instagram envelope_alt facebook twitter search youtube_play whatsapp remove external_link loop2 arrow-down2

Metro is feeling cynical about all of the amazing travel gigs we keep seeing advertised — or maybe we’re a little jealous

Hawaiian hound: Even your dog can become the star of a marketing campaign

BARELY a month goes by without an email from my eagle-eyed mother with the words ‘darling, I saw this and thought of you…’ and a link to apply for the ‘best job in the world’, be it a water-slide tester in Dubai or a panda cuddler in China.

It’s a term that’s been bandied about a bit too much. Tourism Queensland pioneered the ‘best job in the world’ gimmick in 2009 when it advertised for a caretaker for Hamilton Island, a palm-fringed dream escape in the Whitsunday Islands. It was a brilliant campaign that attracted not only tens of thousands of applicants but the attention of the world’s press. Of course, it was a publicity stunt (it won the Cannes Lions PR Grand Prix award) with remarkably impressive results, and has encouraged legions of copycat job adverts since.

Just this year I’ve seen booking engine recruiting for a ‘poolhop’ to test hotel pools, drink cocktails and document it all for Instagram; someone is wanted to test-drive supercars and yachts for online site HushHush; and there’s a job paying $10,000 (£8,000) to travel around the US eating barbecue ribs (actually, I’m quite tempted by this one).

Bamboozling: Panda-cub cuddling

Are these really dream jobs or just marketing stunts dreamed up by PRs? My money’s on the latter. Rosé All Day, a brand that started out as a hashtag (no, really) and now sells pink wine, is ‘casting’ for a ‘rosé influencer’ to get paid to go to France’s Languedoc region and take selfies of themselves drinking glasses of rosé. To apply, you just need to follow @rose_all_day on Instagram and tag the account with your rosé-supping pics. All very nice but I imagine the likelihood of anyone older than 25 who doesn’t look like a Love Islander actually winning it is remarkably slim.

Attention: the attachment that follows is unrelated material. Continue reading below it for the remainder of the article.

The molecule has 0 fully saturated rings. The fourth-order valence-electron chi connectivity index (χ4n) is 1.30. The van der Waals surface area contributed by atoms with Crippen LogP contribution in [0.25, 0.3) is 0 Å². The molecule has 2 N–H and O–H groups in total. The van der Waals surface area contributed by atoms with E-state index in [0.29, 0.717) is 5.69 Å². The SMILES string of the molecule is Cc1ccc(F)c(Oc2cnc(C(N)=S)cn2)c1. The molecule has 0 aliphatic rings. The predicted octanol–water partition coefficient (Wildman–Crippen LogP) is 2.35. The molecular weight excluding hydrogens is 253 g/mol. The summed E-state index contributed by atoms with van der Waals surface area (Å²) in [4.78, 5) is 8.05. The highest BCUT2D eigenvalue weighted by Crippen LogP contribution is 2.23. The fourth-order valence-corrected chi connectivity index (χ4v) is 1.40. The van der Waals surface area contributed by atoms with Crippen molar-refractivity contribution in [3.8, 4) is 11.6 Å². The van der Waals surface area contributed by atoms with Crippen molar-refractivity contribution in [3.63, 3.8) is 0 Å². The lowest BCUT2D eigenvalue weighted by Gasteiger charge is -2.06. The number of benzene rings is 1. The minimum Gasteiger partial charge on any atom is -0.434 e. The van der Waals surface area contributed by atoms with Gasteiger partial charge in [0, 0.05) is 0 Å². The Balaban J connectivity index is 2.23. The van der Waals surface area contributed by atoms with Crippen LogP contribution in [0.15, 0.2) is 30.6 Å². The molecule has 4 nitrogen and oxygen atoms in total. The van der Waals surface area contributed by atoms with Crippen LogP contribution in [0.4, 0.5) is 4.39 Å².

Even my dog, Miss Babs, has a dream job in her sights as canine critic for dog-friendly holiday rental company Canine Cottages. It is looking for ten PR-aware doggies to road-test its cottages and woof about them on social media. The selection panel, which includes last year’s critic, Poppy the cockerpoo, are looking for dogs with ‘personality and an obvious love of travel and adventure’. I’ve warned Miss Babs not to get her hopes up — the ad has already attracted 20,000 starry-eyed pups.

But some gigs actually are the dream. Last year, an advert in The New York Times caught the eye of the world’s travel writers when they advertised for someone to travel the globe for a year reporting for its 52 Places column. More than 13,000 hopefuls applied and Jada Yuan, an experienced journalist from New York, was awarded the contract based on her skill, talent and personality rather than just looking good on Instagram.

So maybe I’ll apply next year — that is, if I can get a sabbatical from cuddling baby pandas.